Westseven – Anjunadeep, unsurprisingly, are always heavy on rotation, as are Rose Avenue, Maeve, and Keinemusik. When I am not completely engulfed in my own music; Olafur Arnalds, Cubicolor, Jody Wisternoff, Bob Moses & The Alchemist are amongst the artists on repeat. I tend to rarely search for new music these days, but I recently discovered Ford, which is a treat. Really enjoying his sound.
WWD – What’s been your proudest moment thus far in your career – any releases or gigs in particular that stand out?
Westseven – I think making it through 2020, first of all, is worth a mention. My gig in Goa though at the end of 2019 for Anjunadeep’s Open Air was pretty magic as was the whole first tour in India. Also, some very memorable gigs in Phangan and Kuala Lumpur across the years. Or my first EP on Anjunadeep a few years back. I am also very pumped with an exciting year of music lined up on my label, Soul De Anima. Keep an eye out.
WWD – What’s on the docket for 2021 – any resolutions or goals you might want to share with us?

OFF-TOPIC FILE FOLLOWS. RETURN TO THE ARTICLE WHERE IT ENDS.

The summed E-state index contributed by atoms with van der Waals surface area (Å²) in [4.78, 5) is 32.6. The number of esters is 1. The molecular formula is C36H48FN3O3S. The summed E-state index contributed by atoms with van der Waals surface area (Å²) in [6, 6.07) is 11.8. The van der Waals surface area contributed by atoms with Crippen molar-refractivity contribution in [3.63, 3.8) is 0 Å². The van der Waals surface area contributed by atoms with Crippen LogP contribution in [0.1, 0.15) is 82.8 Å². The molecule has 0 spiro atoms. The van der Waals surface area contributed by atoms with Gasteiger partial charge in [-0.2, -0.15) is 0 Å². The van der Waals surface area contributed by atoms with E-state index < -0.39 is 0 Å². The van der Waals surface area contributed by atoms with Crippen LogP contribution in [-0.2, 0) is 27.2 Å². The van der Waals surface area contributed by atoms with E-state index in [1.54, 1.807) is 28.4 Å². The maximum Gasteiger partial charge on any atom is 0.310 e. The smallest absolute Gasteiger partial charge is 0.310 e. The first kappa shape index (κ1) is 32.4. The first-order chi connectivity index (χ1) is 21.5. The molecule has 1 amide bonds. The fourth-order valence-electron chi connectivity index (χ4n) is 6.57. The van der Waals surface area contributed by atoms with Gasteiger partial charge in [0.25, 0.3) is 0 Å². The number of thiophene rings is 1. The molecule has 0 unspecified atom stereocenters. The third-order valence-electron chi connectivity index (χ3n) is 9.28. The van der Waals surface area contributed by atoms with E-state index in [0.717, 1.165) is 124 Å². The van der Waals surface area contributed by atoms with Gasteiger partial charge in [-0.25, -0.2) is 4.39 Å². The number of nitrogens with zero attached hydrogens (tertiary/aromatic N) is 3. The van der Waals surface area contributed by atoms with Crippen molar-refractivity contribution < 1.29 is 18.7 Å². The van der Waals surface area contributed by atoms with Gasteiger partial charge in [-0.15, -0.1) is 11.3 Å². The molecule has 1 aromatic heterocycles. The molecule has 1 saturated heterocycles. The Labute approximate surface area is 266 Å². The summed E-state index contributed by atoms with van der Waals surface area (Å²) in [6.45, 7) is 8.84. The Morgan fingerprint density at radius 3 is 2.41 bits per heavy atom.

Westseven – A first music video is being shot next month, which is a follow up single with Angus Powell. A ton of new music for the year on some of your favorite labels, plus a first artist album.
WWD – Once nightlife returns, where in the world do you want to play first?
Westseven – Printworks, London or Warung in Brazil. Larive in Goa! Anywhere in Kuala Lumpur! There are lots, basically anywhere with a bit of heat.
WWD – We’re hoping it’s possible sooner rather than later! And we’d love to see you in Montreal as well. Rory, thanks again for joining us mate – been a pleasure!
Westseven – See you very soon, I hope, in Montreal!
Blanche II [XYZ028]
Stream – https://xyzlabel.lnk.to/BlancheII